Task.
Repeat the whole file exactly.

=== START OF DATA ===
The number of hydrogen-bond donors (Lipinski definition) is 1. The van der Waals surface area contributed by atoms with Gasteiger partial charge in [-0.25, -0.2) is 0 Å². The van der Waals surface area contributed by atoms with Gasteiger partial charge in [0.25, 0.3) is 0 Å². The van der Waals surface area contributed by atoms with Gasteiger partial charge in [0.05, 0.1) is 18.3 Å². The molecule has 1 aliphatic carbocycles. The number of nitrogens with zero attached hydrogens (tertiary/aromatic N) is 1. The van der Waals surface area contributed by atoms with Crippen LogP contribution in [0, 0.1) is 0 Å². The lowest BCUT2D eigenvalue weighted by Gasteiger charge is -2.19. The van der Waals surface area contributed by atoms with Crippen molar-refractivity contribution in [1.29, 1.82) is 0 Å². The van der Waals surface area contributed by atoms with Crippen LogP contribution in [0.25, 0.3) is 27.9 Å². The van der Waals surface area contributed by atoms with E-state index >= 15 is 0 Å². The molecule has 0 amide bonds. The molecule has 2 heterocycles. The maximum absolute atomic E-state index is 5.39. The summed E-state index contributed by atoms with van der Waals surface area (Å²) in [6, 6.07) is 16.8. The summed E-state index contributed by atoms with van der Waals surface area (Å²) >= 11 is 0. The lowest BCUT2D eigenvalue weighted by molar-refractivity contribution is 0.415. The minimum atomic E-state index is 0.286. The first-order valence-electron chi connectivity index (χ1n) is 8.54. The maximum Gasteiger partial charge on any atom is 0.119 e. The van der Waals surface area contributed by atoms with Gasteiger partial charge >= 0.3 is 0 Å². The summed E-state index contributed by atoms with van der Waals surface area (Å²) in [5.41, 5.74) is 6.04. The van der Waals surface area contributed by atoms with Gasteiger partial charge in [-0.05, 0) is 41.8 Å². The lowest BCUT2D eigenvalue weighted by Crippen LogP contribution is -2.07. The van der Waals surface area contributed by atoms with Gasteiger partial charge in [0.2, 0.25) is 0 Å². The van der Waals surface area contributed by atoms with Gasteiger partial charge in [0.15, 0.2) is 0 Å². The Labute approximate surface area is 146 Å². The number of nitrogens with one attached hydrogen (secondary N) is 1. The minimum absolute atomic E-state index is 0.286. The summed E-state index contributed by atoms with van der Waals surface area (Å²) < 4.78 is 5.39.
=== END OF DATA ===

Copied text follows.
The number of hydrogen-bond donors (Lipinski definition) is 1. The van der Waals surface area contributed by atoms with Gasteiger partial charge in [-0.25, -0.2) is 0 Å². The van der Waals surface area contributed by atoms with Gasteiger partial charge in [0.25, 0.3) is 0 Å². The van der Waals surface area contributed by atoms with Gasteiger partial charge in [0.05, 0.1) is 18.3 Å². The molecule has 1 aliphatic carbocycles. The number of nitrogens with zero attached hydrogens (tertiary/aromatic N) is 1. The van der Waals surface area contributed by atoms with Crippen LogP contribution in [0, 0.1) is 0 Å². The lowest BCUT2D eigenvalue weighted by Gasteiger charge is -2.19. The van der Waals surface area contributed by atoms with Crippen molar-refractivity contribution in [1.29, 1.82) is 0 Å². The van der Waals surface area contributed by atoms with Crippen LogP contribution in [0.25, 0.3) is 27.9 Å². The van der Waals surface area contributed by atoms with E-state index >= 15 is 0 Å². The molecule has 0 amide bonds. The molecule has 2 heterocycles. The maximum absolute atomic E-state index is 5.39. The summed E-state index contributed by atoms with van der Waals surface area (Å²) in [6, 6.07) is 16.8. The summed E-state index contributed by atoms with van der Waals surface area (Å²) >= 11 is 0. The lowest BCUT2D eigenvalue weighted by molar-refractivity contribution is 0.415. The minimum atomic E-state index is 0.286. The first-order valence-electron chi connectivity index (χ1n) is 8.54. The maximum Gasteiger partial charge on any atom is 0.119 e. The van der Waals surface area contributed by atoms with Gasteiger partial charge >= 0.3 is 0 Å². The summed E-state index contributed by atoms with van der Waals surface area (Å²) in [5.41, 5.74) is 6.04. The van der Waals surface area contributed by atoms with Gasteiger partial charge in [-0.05, 0) is 41.8 Å². The lowest BCUT2D eigenvalue weighted by Crippen LogP contribution is -2.07. The van der Waals surface area contributed by atoms with Gasteiger partial charge in [0.2, 0.25) is 0 Å². The van der Waals surface area contributed by atoms with Gasteiger partial charge in [0.15, 0.2) is 0 Å². The Labute approximate surface area is 146 Å². The number of nitrogens with one attached hydrogen (secondary N) is 1. The minimum absolute atomic E-state index is 0.286. The summed E-state index contributed by atoms with van der Waals surface area (Å²) < 4.78 is 5.39.